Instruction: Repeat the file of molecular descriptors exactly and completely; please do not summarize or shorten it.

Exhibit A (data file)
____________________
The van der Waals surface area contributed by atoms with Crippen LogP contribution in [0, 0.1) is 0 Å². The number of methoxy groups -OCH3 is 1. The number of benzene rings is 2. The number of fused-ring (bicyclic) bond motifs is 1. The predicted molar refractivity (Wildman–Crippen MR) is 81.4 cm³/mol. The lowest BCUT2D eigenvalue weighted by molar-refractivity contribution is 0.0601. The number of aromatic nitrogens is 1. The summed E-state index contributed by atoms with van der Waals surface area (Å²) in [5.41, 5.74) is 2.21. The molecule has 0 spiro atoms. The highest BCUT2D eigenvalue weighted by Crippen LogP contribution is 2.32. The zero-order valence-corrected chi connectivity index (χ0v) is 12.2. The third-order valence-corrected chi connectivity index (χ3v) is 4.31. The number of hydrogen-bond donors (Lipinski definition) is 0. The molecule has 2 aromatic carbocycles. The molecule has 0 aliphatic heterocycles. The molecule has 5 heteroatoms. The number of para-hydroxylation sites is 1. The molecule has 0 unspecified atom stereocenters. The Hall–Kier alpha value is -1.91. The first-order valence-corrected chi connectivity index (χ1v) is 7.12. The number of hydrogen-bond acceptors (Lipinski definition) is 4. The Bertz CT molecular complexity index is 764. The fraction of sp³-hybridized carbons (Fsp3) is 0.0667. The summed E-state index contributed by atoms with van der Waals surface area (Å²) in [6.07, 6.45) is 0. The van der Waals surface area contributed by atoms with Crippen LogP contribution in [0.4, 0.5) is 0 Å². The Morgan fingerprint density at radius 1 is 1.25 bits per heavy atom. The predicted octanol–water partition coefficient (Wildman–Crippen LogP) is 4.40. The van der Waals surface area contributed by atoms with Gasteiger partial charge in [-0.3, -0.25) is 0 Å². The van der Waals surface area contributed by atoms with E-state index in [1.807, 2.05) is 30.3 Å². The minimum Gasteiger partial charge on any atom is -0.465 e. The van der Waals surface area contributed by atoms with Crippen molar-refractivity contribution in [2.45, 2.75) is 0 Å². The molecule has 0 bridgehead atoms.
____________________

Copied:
The van der Waals surface area contributed by atoms with Crippen LogP contribution in [0, 0.1) is 0 Å². The number of methoxy groups -OCH3 is 1. The number of benzene rings is 2. The number of fused-ring (bicyclic) bond motifs is 1. The predicted molar refractivity (Wildman–Crippen MR) is 81.4 cm³/mol. The lowest BCUT2D eigenvalue weighted by molar-refractivity contribution is 0.0601. The number of aromatic nitrogens is 1. The summed E-state index contributed by atoms with van der Waals surface area (Å²) in [5.41, 5.74) is 2.21. The molecule has 0 spiro atoms. The highest BCUT2D eigenvalue weighted by Crippen LogP contribution is 2.32. The zero-order valence-corrected chi connectivity index (χ0v) is 12.2. The third-order valence-corrected chi connectivity index (χ3v) is 4.31. The number of hydrogen-bond donors (Lipinski definition) is 0. The molecule has 2 aromatic carbocycles. The molecule has 0 aliphatic heterocycles. The molecule has 5 heteroatoms. The number of para-hydroxylation sites is 1. The molecule has 0 unspecified atom stereocenters. The Hall–Kier alpha value is -1.91. The first-order valence-corrected chi connectivity index (χ1v) is 7.12. The number of hydrogen-bond acceptors (Lipinski definition) is 4. The Bertz CT molecular complexity index is 764. The fraction of sp³-hybridized carbons (Fsp3) is 0.0667. The summed E-state index contributed by atoms with van der Waals surface area (Å²) in [6.07, 6.45) is 0. The van der Waals surface area contributed by atoms with Crippen LogP contribution in [0.4, 0.5) is 0 Å². The Morgan fingerprint density at radius 1 is 1.25 bits per heavy atom. The predicted octanol–water partition coefficient (Wildman–Crippen LogP) is 4.40. The van der Waals surface area contributed by atoms with Gasteiger partial charge in [-0.3, -0.25) is 0 Å². The van der Waals surface area contributed by atoms with E-state index in [1.807, 2.05) is 30.3 Å². The minimum Gasteiger partial charge on any atom is -0.465 e. The van der Waals surface area contributed by atoms with Crippen molar-refractivity contribution in [2.45, 2.75) is 0 Å². The molecule has 0 bridgehead atoms.